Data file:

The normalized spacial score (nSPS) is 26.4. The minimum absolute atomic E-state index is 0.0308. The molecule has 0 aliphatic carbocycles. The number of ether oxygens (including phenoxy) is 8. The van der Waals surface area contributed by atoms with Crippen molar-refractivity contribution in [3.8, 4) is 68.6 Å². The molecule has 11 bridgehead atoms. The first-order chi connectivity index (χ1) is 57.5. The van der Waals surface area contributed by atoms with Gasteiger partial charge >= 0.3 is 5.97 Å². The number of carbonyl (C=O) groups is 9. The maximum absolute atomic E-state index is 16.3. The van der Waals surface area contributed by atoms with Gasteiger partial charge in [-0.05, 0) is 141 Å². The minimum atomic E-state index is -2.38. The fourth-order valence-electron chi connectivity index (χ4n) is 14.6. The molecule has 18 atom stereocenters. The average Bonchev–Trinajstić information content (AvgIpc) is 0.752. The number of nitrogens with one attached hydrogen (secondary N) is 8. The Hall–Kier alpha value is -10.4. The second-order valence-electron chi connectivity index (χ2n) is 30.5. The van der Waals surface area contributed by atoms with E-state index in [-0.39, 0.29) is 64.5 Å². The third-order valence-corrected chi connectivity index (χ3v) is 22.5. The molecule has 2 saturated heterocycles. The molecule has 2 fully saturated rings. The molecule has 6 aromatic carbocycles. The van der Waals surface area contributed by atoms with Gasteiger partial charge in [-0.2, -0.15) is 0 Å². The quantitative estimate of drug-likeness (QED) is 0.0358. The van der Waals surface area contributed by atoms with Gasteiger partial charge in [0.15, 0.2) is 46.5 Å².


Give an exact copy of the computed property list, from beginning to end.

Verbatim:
The normalized spacial score (nSPS) is 26.4. The minimum absolute atomic E-state index is 0.0308. The molecule has 0 aliphatic carbocycles. The number of ether oxygens (including phenoxy) is 8. The van der Waals surface area contributed by atoms with Crippen molar-refractivity contribution in [3.8, 4) is 68.6 Å². The molecule has 11 bridgehead atoms. The first-order chi connectivity index (χ1) is 57.5. The van der Waals surface area contributed by atoms with Gasteiger partial charge >= 0.3 is 5.97 Å². The number of carbonyl (C=O) groups is 9. The maximum absolute atomic E-state index is 16.3. The van der Waals surface area contributed by atoms with Gasteiger partial charge in [-0.05, 0) is 141 Å². The minimum atomic E-state index is -2.38. The fourth-order valence-electron chi connectivity index (χ4n) is 14.6. The molecule has 18 atom stereocenters. The average Bonchev–Trinajstić information content (AvgIpc) is 0.752. The number of nitrogens with one attached hydrogen (secondary N) is 8. The Hall–Kier alpha value is -10.4. The second-order valence-electron chi connectivity index (χ2n) is 30.5. The van der Waals surface area contributed by atoms with E-state index in [-0.39, 0.29) is 64.5 Å². The third-order valence-corrected chi connectivity index (χ3v) is 22.5. The molecule has 2 saturated heterocycles. The molecule has 2 fully saturated rings. The molecule has 6 aromatic carbocycles. The van der Waals surface area contributed by atoms with Gasteiger partial charge in [-0.2, -0.15) is 0 Å². The quantitative estimate of drug-likeness (QED) is 0.0358. The van der Waals surface area contributed by atoms with Gasteiger partial charge in [0.15, 0.2) is 46.5 Å².